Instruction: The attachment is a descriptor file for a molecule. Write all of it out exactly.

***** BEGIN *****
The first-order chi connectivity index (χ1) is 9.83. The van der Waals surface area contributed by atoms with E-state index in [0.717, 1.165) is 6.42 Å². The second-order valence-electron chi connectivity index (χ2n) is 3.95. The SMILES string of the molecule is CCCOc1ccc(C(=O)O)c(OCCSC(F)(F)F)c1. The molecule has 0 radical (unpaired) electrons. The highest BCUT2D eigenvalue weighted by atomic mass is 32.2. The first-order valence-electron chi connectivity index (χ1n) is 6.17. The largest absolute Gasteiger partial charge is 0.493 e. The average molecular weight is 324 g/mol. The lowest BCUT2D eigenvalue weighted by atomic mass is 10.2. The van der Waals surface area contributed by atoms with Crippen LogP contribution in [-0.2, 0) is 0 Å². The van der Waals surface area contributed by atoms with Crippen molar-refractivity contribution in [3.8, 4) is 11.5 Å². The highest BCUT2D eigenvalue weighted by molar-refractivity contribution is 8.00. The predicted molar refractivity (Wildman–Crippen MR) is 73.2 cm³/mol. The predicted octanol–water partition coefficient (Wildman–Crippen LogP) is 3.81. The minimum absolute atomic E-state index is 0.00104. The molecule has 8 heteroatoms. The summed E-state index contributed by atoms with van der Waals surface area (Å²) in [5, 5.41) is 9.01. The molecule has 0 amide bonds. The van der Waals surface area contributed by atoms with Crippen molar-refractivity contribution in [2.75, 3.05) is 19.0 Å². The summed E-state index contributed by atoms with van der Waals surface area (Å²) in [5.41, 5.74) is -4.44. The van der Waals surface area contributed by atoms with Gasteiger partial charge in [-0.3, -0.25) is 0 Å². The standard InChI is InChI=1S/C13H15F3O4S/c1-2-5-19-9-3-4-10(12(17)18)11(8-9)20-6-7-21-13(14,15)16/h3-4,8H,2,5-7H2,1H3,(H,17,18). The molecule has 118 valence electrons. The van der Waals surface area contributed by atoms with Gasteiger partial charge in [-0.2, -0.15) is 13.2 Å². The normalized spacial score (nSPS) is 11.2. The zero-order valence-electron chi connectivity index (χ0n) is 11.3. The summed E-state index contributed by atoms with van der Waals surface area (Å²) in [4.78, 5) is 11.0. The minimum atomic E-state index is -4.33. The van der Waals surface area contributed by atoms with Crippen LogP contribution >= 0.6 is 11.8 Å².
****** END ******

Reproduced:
The first-order chi connectivity index (χ1) is 9.83. The van der Waals surface area contributed by atoms with E-state index in [0.717, 1.165) is 6.42 Å². The second-order valence-electron chi connectivity index (χ2n) is 3.95. The SMILES string of the molecule is CCCOc1ccc(C(=O)O)c(OCCSC(F)(F)F)c1. The molecule has 0 radical (unpaired) electrons. The highest BCUT2D eigenvalue weighted by atomic mass is 32.2. The first-order valence-electron chi connectivity index (χ1n) is 6.17. The largest absolute Gasteiger partial charge is 0.493 e. The average molecular weight is 324 g/mol. The lowest BCUT2D eigenvalue weighted by atomic mass is 10.2. The van der Waals surface area contributed by atoms with Crippen LogP contribution in [-0.2, 0) is 0 Å². The van der Waals surface area contributed by atoms with Crippen molar-refractivity contribution in [3.8, 4) is 11.5 Å². The highest BCUT2D eigenvalue weighted by molar-refractivity contribution is 8.00. The predicted molar refractivity (Wildman–Crippen MR) is 73.2 cm³/mol. The predicted octanol–water partition coefficient (Wildman–Crippen LogP) is 3.81. The minimum absolute atomic E-state index is 0.00104. The molecule has 8 heteroatoms. The summed E-state index contributed by atoms with van der Waals surface area (Å²) in [5, 5.41) is 9.01. The molecule has 0 amide bonds. The van der Waals surface area contributed by atoms with Crippen molar-refractivity contribution in [2.75, 3.05) is 19.0 Å². The summed E-state index contributed by atoms with van der Waals surface area (Å²) in [5.41, 5.74) is -4.44. The van der Waals surface area contributed by atoms with Gasteiger partial charge in [-0.3, -0.25) is 0 Å². The standard InChI is InChI=1S/C13H15F3O4S/c1-2-5-19-9-3-4-10(12(17)18)11(8-9)20-6-7-21-13(14,15)16/h3-4,8H,2,5-7H2,1H3,(H,17,18). The molecule has 118 valence electrons. The van der Waals surface area contributed by atoms with Gasteiger partial charge in [-0.2, -0.15) is 13.2 Å². The normalized spacial score (nSPS) is 11.2. The zero-order valence-electron chi connectivity index (χ0n) is 11.3. The summed E-state index contributed by atoms with van der Waals surface area (Å²) in [4.78, 5) is 11.0. The minimum atomic E-state index is -4.33. The van der Waals surface area contributed by atoms with Crippen LogP contribution >= 0.6 is 11.8 Å².